Englishman Matthew Styles is a special one. Firmly schooled in the history of dance music as a DJ, his productions usually carry a uniqueness that cannot be located in time and space.
Matthew migrated to London around the turn of the millennium in order to further exhibit his already multiple years of turntable training. The move proved to be a pivotal moment in all that was to come. A pair of seemingly casual events - purchasing an Akai MPC and meeting the London Records’ A&R man Damian Lazarus through mutual friend Rob Mello - would in many ways shape much of his proceeding decade. in 2003 he was asked to take up a management role at his new venture, Crosstown Rebels.
Matthew’s six-year stint at the helm of the world-renowned electronic music purveyors brought in acts like Pier Bucci, Minilogue and Ost & Kjex to the attention of the wider world, and while this often-aired association of course represents a key time period in Matthew’s music adventures.
The middle of the ‘00s simultaneously acted as a honing and refinement period for Matthew “the DJ” and also, in a very different way, for Matthew “the producer”. While this former facet became a strongly established local and international presence, holding down residencies at Crosstown Rebels’ Slash & Burn parties, mixing the label’s Get Lost compilation, and going on to set-up the Dig Your Own Rave Sunday sessions alongside Dave Congreve at London’s T Bar, the latter was conversely crafting away quietly in the background, amassing studio gear and preparing to release a debut 12-inch as a solo artist.
At the beginning of 2008 the seeds of Matthew’s production labour bore fruit. The claustrophobic Sources EP for Dinky’s Horizontal label introduced the club-going community to Matthew’s rejuvenated production acumen, and was quickly followed-up by the relentless funk of We Said Nothing for the Diamonds and Pearls imprint. The release proved to be something of a “smash” for the now Berlin-based Matthew, with Innervisions duo Âme using the EP’s title track as the centerpiece to their Fabric 42 mix, and, perhaps most pertinently, established Matthew as a dual DJ and production force in his new backyard.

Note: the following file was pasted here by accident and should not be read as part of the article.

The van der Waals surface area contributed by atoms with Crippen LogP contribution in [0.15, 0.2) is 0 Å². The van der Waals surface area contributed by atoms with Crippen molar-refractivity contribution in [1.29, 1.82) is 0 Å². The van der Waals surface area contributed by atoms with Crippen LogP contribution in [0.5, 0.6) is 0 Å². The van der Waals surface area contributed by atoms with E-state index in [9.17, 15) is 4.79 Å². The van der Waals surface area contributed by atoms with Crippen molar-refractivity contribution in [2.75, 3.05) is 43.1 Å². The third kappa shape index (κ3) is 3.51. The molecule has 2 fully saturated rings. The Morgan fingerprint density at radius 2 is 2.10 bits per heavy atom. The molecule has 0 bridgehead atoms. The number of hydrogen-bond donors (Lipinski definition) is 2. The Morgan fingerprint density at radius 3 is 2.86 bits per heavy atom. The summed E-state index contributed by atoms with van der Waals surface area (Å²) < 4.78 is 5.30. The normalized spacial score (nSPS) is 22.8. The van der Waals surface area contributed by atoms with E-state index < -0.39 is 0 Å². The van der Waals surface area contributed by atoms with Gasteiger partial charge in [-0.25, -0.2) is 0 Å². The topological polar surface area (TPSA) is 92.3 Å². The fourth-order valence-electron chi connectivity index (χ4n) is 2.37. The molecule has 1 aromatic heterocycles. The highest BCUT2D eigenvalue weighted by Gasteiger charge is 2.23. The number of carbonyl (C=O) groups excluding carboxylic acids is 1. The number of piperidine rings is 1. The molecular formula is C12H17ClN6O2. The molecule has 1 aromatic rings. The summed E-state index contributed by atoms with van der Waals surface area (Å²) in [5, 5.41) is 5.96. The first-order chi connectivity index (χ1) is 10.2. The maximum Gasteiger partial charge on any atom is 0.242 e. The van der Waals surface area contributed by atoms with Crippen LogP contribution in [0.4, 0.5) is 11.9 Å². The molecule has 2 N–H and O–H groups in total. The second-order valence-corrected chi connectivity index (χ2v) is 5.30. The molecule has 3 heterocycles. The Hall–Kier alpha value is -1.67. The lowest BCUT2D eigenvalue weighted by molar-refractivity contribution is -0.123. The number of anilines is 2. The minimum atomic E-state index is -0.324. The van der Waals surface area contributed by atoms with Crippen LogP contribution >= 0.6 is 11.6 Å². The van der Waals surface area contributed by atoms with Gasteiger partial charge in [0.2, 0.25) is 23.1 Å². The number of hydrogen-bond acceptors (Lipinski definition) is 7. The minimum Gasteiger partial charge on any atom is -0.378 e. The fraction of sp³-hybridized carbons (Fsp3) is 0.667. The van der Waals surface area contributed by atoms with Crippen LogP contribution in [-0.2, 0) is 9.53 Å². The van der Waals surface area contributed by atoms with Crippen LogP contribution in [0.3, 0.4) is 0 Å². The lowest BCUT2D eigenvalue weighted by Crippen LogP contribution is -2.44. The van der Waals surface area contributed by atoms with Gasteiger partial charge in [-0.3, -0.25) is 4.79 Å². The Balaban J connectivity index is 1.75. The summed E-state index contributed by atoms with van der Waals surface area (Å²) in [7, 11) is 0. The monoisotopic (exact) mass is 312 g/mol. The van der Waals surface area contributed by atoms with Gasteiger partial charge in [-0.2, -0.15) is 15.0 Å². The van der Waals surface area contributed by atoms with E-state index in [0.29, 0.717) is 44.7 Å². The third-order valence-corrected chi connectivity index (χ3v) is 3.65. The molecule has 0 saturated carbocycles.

The move also garnered him fresh opportunities for collaboration, striking up partnerships with Tobi Neumann (the pair remixed the classic “Transformation” by Transform and opened the Cocoon Compilation I with “Extra Lunch”under their EMT guise), Pier Bucci (see the beautifully poised Volatile they produced as Oblique Strategies), and Ed Darling, who in concert as Worst Case Scenario emitted the 2009 sleeper hit “Hot Beef” through Matt Edwards’ Rekids imprint.
Despite the comparative fluidity of releases these past few years, you may be perusing Matthew’s discography and discover something quite striking: The list is short. And you know what? That’s just the way he likes it. There’s simply too much to be discovered in the depths of modular synthesis and at the back of dusty record bins for Matthew to be hastily releasing new records each and every month. So while he continues to straddle the last two decades of house music in some of the planet’s foremost nightspots at the weekends, you can usually find Matthew tinkering away on a drum machine or analog synth during the week, quietly outlining his next carefully considered musical expression.
These stats concerns the main Top 100 and the Top 100 for each genre. Data for tracks start on November 1st 2012, and data for releases start on January 1st 2014.
|Tracks in Top 10
|Releases in Top 10
|Tracks in Top 100
|Releases in Top 100
|Days in Top 100 Tracks
|Days in Top 100 Releases